National Sections of the L5I:

Germany

The Left Party in Germany

In Germany, Gerhard Schroeder's attempt to hold on to office by calling early elections was thwarted by the dramatic surge in support for the Left Party, which took 8.7% of the vote and gained 54 members of Parliament. Martin Suchanek of Gruppe Arbeitermacht, the German section of the League for the Fifth International, examines the background to the formation of the Left Party and its prospects as a Grand Coalition of Christian Democrats and Social Democrats is formed.\n\nThe long drawn out negotiations which finally led to the formation of the “Grand Coalition” between the Christian Democrats (CDU) and the Social Democrats (SPD) were a measure of the setback suffered by German capital in the elections of September the 18th. Angela Merkel’s Christian Democrats, who had begun the campaign with an apparently unassailable lead in opinion polls and were the bourgeoisie’s preferred choice, came within an ace of defeat as the electors showed their opposition to their neo-liberal programme. Equally, despite campaigning as if he himself had been in opposition for the last seven years, Gerhard Schroeder’s record of harsh cuts in social services and government support for the employers’ side in wage negotiations ensured that the Social Democrats haemorrhaged working-class support and votes. Read more...

Germany: Another European electorate votes down neoliberalism

The German ruling class is disappointed with "its" electorate. The bosses' associations and the bourgeois press moan about the "unclear result". They moan since the electorate did not give Angela Merkel the clear neoliberal mandate that they hoped for: for savage onslaughts on welfare, jobs, working hours, wages... Read more...

Germany: Left Party stands, but will it fight?

With two weeks to go before Germany’s snap general election, the mass media, and the established parties have started a slander campaign against the newly formed Left Party.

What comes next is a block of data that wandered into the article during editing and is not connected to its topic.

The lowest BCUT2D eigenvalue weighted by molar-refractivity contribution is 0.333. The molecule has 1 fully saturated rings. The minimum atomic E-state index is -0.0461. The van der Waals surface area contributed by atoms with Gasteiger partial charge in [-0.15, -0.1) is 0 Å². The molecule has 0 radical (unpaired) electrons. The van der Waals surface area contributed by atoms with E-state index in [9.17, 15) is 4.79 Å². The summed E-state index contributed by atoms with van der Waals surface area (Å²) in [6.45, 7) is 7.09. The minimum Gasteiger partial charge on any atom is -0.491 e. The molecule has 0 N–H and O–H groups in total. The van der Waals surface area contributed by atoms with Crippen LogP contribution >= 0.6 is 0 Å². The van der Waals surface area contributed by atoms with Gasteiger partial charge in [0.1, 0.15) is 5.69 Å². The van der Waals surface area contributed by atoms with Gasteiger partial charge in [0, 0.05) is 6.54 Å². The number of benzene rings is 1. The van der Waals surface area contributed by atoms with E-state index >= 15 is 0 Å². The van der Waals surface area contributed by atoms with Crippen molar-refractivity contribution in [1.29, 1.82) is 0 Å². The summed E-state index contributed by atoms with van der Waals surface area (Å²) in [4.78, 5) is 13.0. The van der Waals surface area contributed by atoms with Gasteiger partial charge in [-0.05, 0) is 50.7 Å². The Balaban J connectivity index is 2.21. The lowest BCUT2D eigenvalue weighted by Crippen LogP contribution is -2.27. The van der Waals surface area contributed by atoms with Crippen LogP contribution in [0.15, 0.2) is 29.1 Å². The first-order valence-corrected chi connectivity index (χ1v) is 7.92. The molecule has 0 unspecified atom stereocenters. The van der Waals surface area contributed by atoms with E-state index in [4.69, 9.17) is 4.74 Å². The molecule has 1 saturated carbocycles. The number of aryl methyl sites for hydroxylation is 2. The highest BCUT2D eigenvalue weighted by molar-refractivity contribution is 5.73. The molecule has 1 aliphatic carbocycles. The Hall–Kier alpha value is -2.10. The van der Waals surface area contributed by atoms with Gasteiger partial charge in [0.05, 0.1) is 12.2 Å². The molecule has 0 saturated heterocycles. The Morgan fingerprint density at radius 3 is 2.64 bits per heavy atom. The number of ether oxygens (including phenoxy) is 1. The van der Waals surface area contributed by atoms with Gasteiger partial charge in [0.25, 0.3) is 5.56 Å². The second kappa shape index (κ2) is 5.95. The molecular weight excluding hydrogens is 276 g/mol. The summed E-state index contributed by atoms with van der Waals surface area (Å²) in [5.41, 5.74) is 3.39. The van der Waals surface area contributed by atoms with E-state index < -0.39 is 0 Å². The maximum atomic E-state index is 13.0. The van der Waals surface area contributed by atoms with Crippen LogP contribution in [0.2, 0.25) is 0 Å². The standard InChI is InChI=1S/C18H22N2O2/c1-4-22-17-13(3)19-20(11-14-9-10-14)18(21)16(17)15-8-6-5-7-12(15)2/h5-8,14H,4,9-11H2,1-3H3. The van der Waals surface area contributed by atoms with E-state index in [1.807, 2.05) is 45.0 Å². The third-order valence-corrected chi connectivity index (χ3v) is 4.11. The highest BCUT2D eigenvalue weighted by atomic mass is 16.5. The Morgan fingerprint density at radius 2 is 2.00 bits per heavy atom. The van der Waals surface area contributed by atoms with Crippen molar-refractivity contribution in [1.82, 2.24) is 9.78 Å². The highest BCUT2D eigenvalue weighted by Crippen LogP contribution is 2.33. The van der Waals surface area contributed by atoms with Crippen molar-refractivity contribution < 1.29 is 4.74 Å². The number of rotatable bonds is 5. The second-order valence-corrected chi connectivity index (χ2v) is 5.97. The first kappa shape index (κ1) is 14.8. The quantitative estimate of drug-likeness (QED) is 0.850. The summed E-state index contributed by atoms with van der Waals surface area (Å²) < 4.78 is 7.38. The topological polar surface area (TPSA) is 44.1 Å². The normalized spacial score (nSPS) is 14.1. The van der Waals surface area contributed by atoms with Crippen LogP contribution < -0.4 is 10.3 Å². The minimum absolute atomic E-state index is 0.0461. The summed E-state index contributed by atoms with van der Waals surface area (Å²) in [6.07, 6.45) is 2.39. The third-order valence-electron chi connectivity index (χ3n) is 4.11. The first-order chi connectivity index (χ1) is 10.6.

Although they condemn the new party as a plot by East German Stalinists and failed SPD and union officials from the West to destroy Germany’s future, the bosses are well aware that the party’s leaders are very far from being such a threat. But why are they ringing the alarm bells and what is the background of this new electoral formation? Read more...

First German Social Forum

From 21.-24. July, the first Social Forum took place in Germany, in Erfurt. Around 3500 participated during four days of discussion in 300 workshops, seminars and plenaries.

Like the European and World Social Forums and the French assemblies for a constitutional alternative, the Forum in Erfurt was marked by a strong bid by left reformists and trade union bureaucrats to impose their policies on the social movements. Read more...

First German Social Forum, Erfurt July 21-24 2005

From 21.-24. July, the first Social Forum took place in Germany, in Erfurt. Around 3500 participated during four days of discussion in 300 workshops, seminars and plenaries. Read more...

Defeat in regional SPD stronghold forces Schröder to call early elections

On 22nd May, the SPD suffered a humiliating defeat in the (former) social-democratic heartland of Nordrhein-Westphalen. It lost 5.7 per cent and is now down to 37, 1 per cent. The CDU conservatives on the other hand won with 44.8 per cent - an increase of 5.7 per cent.

After a 39 years in office the SPD has been kicked out of the government in the largest federal state, where almost a quarter of the German population lives. This disaster was only the last in a series of electoral defeats Gerhard Schröder has suffered since he won the 2002 elections on an anti-war ticket. Since then his total espousal of the neoliberal agenda of cutting down the welfare state whilst the German bosses went on the offensive and the economy stagnated demoralised and disillusioned the SPD´voting base in the working class. Read more...

German left blocking the road to new workers' party

It took decades of long struggle between 1875 and 1914 for the German SPD to become a party openly defending the capitalist system. But it may only take half a year to dash hopes that the new Electoral Alternative for Work and Social Justice (’WASG’) could be a step towards a mass workers’ party in Germany. Read more...

London ESF: Berlin meeting sidelines youth

The ESF Preparatory Assembly for the London European Social Forum came together in Berlin on the 17-18 June, while the ’Programme Workgroup’, as now seems routine at these meetings, met on the two days prior to the Assembly itself. Read more...

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